- The Washington Times - Tuesday, January 11, 2005

I can remember staring out the window as a little boy, looking at the gray skies and the snow-covered ground and wondering if the sun would ever come out again and turn the world green once more.

Now that I live in Southern California, that isn’t as much of a worry. But I still sometimes find myself in the middle of winter longing for springtime, hungering especially for the fresh tastes that come with the season of renewal.

Of course, there’s an easy way right now to satisfy that hunger and bring some fresh flavors and colors from nature to your dining table: Make a salad featuring winter’s own abundant fresh leaves and other seasonal ingredients.

Leaves sturdy enough to stand up to colder growing temperatures have more bracing, sometimes pleasantly bitter flavors, more robust textures, and a wide array of eye-catching colors. Choices include green and purple cabbages, green ruffled leaves of slightly bitter escarole, the lacy little pale-green leaves of mildly bitter frisee (also called curly endive), and the three somewhat finer-textured leaves I like to use for the salad recipe that follows: peppery-tasting dark-green arugula leaves, mildly bitter purple-and-white leaves of radicchio and pale yellow-green spear-shaped Belgian endive. Together, that trio of leaves offers a beautiful range of colors, shapes, tastes and textures for your winter salad bowl; but feel free to substitute any other choices you find in the market.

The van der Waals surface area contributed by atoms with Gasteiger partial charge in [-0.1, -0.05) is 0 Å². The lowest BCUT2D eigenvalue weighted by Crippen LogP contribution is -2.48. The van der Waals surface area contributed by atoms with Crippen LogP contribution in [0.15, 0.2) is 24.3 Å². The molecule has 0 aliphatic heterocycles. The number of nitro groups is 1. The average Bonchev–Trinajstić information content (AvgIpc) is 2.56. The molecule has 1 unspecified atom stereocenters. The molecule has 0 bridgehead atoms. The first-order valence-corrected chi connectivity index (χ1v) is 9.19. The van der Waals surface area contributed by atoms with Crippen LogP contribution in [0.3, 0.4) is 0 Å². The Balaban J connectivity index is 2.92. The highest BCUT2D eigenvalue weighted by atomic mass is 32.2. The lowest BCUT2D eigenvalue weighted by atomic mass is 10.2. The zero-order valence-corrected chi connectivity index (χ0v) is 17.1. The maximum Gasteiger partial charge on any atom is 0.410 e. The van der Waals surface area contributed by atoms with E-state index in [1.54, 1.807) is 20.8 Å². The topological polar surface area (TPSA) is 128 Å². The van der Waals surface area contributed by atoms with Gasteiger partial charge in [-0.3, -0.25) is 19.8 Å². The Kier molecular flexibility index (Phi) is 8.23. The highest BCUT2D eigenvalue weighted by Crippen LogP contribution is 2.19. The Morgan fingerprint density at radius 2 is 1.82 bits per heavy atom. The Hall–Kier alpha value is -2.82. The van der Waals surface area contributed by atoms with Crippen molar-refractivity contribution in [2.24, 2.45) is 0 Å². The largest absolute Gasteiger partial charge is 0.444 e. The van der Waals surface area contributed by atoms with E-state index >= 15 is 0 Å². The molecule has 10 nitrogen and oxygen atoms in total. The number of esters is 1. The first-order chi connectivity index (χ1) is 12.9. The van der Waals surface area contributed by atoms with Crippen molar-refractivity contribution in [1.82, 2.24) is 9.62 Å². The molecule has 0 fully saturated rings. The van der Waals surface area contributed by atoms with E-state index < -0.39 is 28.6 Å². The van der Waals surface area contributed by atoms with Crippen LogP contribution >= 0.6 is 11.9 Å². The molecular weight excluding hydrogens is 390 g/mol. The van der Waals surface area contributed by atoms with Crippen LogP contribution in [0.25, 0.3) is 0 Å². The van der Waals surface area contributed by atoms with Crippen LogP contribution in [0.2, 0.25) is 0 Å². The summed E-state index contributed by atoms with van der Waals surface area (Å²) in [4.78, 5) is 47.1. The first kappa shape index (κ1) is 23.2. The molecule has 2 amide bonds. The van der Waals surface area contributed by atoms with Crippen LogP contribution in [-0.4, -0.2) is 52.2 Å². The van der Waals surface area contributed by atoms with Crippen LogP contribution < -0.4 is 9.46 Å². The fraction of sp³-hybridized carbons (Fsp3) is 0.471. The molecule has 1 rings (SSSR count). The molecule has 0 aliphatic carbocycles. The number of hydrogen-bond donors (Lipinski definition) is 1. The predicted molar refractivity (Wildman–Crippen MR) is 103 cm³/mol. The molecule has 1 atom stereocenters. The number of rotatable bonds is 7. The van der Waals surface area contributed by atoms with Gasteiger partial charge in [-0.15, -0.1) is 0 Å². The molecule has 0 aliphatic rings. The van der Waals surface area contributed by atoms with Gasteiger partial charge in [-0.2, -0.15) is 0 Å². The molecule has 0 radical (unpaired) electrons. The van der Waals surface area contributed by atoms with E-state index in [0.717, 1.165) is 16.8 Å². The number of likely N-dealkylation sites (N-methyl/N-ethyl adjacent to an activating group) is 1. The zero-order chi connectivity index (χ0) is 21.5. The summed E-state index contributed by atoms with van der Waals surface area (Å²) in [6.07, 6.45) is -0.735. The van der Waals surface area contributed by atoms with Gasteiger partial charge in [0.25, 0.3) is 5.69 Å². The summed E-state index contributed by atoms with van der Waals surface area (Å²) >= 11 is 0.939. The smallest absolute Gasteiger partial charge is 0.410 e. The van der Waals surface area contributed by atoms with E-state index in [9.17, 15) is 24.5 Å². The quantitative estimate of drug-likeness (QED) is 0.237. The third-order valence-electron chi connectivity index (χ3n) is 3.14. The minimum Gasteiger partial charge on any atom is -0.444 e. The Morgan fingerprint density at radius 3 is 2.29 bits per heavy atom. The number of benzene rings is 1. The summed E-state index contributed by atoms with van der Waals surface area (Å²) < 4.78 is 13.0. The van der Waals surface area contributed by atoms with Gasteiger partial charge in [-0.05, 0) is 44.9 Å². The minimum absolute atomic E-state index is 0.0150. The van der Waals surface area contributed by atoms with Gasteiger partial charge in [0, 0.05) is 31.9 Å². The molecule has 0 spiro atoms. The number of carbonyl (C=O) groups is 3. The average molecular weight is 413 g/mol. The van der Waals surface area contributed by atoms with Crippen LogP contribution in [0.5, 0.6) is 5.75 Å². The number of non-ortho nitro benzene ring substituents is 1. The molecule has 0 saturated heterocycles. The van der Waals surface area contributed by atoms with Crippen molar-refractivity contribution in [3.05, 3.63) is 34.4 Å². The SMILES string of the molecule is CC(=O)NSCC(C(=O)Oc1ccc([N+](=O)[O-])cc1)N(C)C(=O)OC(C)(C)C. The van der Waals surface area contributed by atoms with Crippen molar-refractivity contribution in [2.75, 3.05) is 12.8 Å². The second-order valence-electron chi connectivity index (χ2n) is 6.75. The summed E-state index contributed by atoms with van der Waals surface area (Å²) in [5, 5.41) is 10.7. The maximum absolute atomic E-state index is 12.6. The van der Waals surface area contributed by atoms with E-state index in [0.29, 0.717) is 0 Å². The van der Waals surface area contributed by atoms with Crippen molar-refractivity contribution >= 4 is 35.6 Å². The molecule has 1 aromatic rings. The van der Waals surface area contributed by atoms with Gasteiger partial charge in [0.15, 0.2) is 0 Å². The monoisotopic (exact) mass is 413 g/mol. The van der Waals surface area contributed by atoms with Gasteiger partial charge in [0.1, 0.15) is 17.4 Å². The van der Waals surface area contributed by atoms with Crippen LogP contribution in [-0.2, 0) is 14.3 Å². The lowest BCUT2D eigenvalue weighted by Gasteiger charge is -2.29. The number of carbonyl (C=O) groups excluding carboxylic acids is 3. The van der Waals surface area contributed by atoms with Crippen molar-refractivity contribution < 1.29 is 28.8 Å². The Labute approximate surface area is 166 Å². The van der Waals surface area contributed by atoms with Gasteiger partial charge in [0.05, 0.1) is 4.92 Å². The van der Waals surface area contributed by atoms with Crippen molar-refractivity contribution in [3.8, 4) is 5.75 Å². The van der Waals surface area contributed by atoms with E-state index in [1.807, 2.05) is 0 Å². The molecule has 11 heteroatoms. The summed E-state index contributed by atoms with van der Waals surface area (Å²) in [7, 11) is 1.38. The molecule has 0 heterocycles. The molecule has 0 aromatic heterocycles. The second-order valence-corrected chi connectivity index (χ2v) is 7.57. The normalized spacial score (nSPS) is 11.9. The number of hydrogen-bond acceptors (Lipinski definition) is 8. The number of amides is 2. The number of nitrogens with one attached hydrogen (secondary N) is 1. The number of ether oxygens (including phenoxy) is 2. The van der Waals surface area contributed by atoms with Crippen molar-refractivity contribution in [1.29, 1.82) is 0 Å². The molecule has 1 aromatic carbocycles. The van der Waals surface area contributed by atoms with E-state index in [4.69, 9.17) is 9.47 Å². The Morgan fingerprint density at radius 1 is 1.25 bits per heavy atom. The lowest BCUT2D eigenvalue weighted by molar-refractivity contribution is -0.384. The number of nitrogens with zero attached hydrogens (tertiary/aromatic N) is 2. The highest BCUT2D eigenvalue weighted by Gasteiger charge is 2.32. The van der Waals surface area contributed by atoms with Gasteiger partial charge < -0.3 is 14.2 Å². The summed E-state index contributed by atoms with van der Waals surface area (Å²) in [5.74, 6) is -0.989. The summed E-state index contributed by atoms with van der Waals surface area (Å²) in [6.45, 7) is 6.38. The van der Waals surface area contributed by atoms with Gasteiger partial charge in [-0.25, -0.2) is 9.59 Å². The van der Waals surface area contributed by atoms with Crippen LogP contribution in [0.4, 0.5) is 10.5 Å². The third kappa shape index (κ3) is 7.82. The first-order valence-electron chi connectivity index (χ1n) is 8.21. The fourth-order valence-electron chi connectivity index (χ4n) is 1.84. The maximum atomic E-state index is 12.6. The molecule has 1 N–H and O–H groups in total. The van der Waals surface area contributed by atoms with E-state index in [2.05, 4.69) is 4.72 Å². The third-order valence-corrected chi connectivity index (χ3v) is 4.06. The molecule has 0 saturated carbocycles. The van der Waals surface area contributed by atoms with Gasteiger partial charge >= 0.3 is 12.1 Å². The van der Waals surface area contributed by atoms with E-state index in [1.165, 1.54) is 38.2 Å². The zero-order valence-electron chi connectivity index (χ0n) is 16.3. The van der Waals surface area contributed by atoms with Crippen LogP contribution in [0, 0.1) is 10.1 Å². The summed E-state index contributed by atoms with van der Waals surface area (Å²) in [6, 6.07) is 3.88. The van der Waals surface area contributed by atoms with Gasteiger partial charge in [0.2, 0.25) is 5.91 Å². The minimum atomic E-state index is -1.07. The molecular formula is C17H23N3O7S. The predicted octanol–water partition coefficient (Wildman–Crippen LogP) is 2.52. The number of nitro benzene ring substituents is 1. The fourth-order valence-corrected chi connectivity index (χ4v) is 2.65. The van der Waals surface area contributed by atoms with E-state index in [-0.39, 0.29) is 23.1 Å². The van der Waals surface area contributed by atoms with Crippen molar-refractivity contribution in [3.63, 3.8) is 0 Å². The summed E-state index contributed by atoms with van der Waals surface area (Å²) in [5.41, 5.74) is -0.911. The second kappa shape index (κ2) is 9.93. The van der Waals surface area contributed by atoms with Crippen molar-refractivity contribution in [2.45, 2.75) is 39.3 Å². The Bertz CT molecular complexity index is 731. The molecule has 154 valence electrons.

I don’t stop with the leaves, however. Winter is a peak season for harvesting citrus fruit, so I love to add more liveliness to a salad at this time of year by including tangy-sweet segments of orange. Pick a good seedless variety and peel it thickly enough to expose the juicy segments beneath their outer membrane; then, just cut between the pulp and membrane on either side of each segment to free it. (Even in seedless varieties you might find a few seeds, so just flick them out with a finger or the knife tip.) Chunks of sweet ruby grapefruit segments would also work well.

To complete the salad, I love to add touches of richness and crunch. Fresh, creamy goat cheese smeared onto crisp croutons adds a wonderful contrast to the other flavors. Double the quantity of cheese-topped croutons, and you could even serve this as a main-course salad. For the finishing touch, I include some oven-toasted walnuts, a garnish that miraculously complements every other flavor and texture on the plate. Toasted pecan halves or hazelnuts would also be delicious.

Serve this up at a wintry weekend lunch or dinner, and there’s no chance your guests will gaze wistfully out the window. Their attention will be riveted right on the dining table, where it belongs.


Serves 4


1/4-pound fresh creamy goat cheese, cut into 4 equal pieces

1/4 cup extra-virgin olive oil

1 1/2 teaspoons chopped fresh thyme leaves

1 clove garlic, peeled and crushed

Freshly ground black pepper

1/4 cup shelled walnut pieces